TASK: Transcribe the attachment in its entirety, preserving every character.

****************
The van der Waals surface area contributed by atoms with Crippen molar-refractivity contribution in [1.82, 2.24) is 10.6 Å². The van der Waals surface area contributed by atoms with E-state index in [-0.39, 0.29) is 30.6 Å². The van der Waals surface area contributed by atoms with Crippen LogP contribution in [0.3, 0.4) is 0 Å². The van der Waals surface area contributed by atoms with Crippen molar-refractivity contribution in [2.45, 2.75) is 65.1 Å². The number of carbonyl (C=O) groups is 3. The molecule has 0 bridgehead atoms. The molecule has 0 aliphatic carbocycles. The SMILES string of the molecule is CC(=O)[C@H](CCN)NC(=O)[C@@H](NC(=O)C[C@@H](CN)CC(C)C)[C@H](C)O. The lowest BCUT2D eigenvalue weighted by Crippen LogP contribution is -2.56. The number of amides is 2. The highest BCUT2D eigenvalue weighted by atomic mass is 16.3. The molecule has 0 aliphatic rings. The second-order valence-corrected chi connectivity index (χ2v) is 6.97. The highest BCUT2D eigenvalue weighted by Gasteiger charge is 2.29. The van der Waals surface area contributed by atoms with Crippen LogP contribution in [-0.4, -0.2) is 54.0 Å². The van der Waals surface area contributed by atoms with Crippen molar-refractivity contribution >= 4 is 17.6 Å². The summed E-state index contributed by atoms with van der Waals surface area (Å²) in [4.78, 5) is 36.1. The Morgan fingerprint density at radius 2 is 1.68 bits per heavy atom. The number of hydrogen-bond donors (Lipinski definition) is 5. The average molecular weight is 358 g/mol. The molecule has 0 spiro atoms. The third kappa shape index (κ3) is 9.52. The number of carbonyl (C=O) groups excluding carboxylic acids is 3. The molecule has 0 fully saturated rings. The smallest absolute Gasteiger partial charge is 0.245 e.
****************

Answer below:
The van der Waals surface area contributed by atoms with Crippen molar-refractivity contribution in [1.82, 2.24) is 10.6 Å². The van der Waals surface area contributed by atoms with E-state index in [-0.39, 0.29) is 30.6 Å². The van der Waals surface area contributed by atoms with Crippen LogP contribution in [0.3, 0.4) is 0 Å². The van der Waals surface area contributed by atoms with Crippen molar-refractivity contribution in [2.45, 2.75) is 65.1 Å². The number of carbonyl (C=O) groups is 3. The molecule has 0 bridgehead atoms. The molecule has 0 aliphatic carbocycles. The SMILES string of the molecule is CC(=O)[C@H](CCN)NC(=O)[C@@H](NC(=O)C[C@@H](CN)CC(C)C)[C@H](C)O. The lowest BCUT2D eigenvalue weighted by Crippen LogP contribution is -2.56. The number of amides is 2. The highest BCUT2D eigenvalue weighted by atomic mass is 16.3. The molecule has 0 aliphatic rings. The second-order valence-corrected chi connectivity index (χ2v) is 6.97. The highest BCUT2D eigenvalue weighted by Gasteiger charge is 2.29. The van der Waals surface area contributed by atoms with Crippen LogP contribution in [-0.4, -0.2) is 54.0 Å². The van der Waals surface area contributed by atoms with Crippen molar-refractivity contribution >= 4 is 17.6 Å². The summed E-state index contributed by atoms with van der Waals surface area (Å²) in [4.78, 5) is 36.1. The Morgan fingerprint density at radius 2 is 1.68 bits per heavy atom. The number of hydrogen-bond donors (Lipinski definition) is 5. The average molecular weight is 358 g/mol. The molecule has 0 spiro atoms. The third kappa shape index (κ3) is 9.52. The number of carbonyl (C=O) groups excluding carboxylic acids is 3. The molecule has 0 fully saturated rings. The smallest absolute Gasteiger partial charge is 0.245 e.